Following up on earlier Dagstuhl Seminars on robust performance of database query processing, a new Dagstuhl Seminar in 2020 will discuss and advance multiple topics in database query processing. We hope to achieve mutual education as well as concrete solutions for specific hard problems, and possibly publications based on the seminar and collaboration initiated during the seminar.
In our selection of topics, we focus on problems that are hard, relevant, and unsolved throughout academic research and industrial development. Technical topics of particular interest include:
- Robust query performance: resource policies, algorithms, data structures, query execution plans, and query optimization – with specific focus on dynamic sequences of multiple joins and on skew and load balancing in parallel systems.
- Sort-based versus hash-based query processing – a question decided in many minds but there are new techniques to consider. For example, pause-and-resume and restart-after-failure are important in highly parallel systems, and waste-free designs may require sorted intermediate results. For another example, storage structures and intermediate results sorted on hash values could combine the advantages of traditional indexes and of traditional hash-based query processing.
- Columns, rows, or clusters as storage formats and as intermediate results – with row storage widely favored for transaction processing and traditional line-of-business applications, column storage may or may not hold up to critical inspection and deep optimization of row storage including compressed indexes as well as advanced sorting and merging of index contents.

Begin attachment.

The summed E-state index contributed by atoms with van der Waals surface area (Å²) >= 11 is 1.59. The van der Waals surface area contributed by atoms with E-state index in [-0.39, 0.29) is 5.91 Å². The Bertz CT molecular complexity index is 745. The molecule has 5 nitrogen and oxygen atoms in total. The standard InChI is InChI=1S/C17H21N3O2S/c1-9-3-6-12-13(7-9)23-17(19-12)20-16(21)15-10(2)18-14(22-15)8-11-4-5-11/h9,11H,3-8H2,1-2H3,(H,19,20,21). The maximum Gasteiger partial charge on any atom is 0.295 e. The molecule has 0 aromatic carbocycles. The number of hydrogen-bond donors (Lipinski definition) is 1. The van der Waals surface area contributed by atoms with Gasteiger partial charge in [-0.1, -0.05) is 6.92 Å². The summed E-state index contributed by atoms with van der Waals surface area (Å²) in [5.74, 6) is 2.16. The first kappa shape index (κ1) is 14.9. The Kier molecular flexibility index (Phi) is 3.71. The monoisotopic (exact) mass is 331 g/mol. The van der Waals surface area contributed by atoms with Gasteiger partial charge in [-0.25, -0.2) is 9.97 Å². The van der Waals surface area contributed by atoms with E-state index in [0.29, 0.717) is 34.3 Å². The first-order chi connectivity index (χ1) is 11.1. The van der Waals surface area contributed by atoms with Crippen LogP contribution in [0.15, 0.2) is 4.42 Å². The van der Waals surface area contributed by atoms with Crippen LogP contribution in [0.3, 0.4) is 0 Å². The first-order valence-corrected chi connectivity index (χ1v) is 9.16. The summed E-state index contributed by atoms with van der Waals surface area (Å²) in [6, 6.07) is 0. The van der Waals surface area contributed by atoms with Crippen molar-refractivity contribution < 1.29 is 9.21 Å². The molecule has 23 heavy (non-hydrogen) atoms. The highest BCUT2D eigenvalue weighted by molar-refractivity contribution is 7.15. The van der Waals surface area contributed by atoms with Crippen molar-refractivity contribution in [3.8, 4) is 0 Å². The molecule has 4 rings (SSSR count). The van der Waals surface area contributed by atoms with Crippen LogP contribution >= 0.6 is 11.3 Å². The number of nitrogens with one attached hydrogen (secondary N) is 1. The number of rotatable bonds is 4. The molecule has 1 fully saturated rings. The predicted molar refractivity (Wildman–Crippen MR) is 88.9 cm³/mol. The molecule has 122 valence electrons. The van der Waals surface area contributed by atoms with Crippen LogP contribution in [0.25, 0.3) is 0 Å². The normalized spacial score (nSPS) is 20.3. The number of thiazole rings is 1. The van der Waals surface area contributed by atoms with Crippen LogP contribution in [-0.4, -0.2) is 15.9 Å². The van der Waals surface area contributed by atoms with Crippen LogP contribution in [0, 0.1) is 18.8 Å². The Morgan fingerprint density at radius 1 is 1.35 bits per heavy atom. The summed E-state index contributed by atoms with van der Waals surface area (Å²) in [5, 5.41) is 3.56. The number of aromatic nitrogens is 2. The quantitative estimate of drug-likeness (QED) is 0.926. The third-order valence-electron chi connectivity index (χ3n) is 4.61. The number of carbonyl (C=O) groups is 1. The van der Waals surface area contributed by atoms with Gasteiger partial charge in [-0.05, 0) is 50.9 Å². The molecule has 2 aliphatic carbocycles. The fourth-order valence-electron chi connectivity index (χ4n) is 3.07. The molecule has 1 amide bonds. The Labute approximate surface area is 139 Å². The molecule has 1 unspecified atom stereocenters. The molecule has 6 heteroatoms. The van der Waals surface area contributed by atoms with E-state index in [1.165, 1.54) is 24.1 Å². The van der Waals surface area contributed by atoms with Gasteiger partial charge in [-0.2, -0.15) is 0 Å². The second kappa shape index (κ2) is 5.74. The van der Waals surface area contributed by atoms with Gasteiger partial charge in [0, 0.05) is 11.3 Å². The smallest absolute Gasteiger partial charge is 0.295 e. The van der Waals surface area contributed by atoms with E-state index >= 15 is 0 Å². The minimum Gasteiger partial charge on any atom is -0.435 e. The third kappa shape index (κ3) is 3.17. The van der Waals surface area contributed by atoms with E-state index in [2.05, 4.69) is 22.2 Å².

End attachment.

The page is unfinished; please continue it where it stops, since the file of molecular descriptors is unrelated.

- Modern hardware: accelerators, memory & storage hierarchies – two mostly independent topics, with hardware accelerators continuing a promising opportunity mostly unused in industrial practice and with deep hierarchies of memory and storage hardware a practical reality not fully addressed and exploited in most database research or products. Dedicated instructions already speed up compression, encryption, transactional memory, and sorting, e.g., priority queues and string comparisons.
- Compilation, vectorization, or normalized keys – diverging but nonetheless strong opinions and beliefs notwithstanding, we should instead design and optimize hybrid systems that combine the techniques’ advantages. Some initial architectures already exist, e.g., deep compilation of query execution plans while interpreted query execution already begins. With luck, we can integrate all three of these promising techniques for high-bandwidth query execution over large databases.
- Stream processing, stream indexing – deferred maintenance and incremental optimization of derived data like Vertica’s write-optimized storage can be taken much further, with log-structured merge-forests and stepped merging widely used in industrial key-value stores but still far from optimal in the three crucial dimensions of insertion (information capture) bandwidth, query efficiency and query performance, and insertion-to-query latency.
As seminar outcomes, we hope to advance the state of the art as well as educate all seminar participants on both current technologies and new ideas. We will structure our activities at Dagstuhl in such a way that each group and individual leaves with the possibility of publishing their results.
- data bases / information retrieval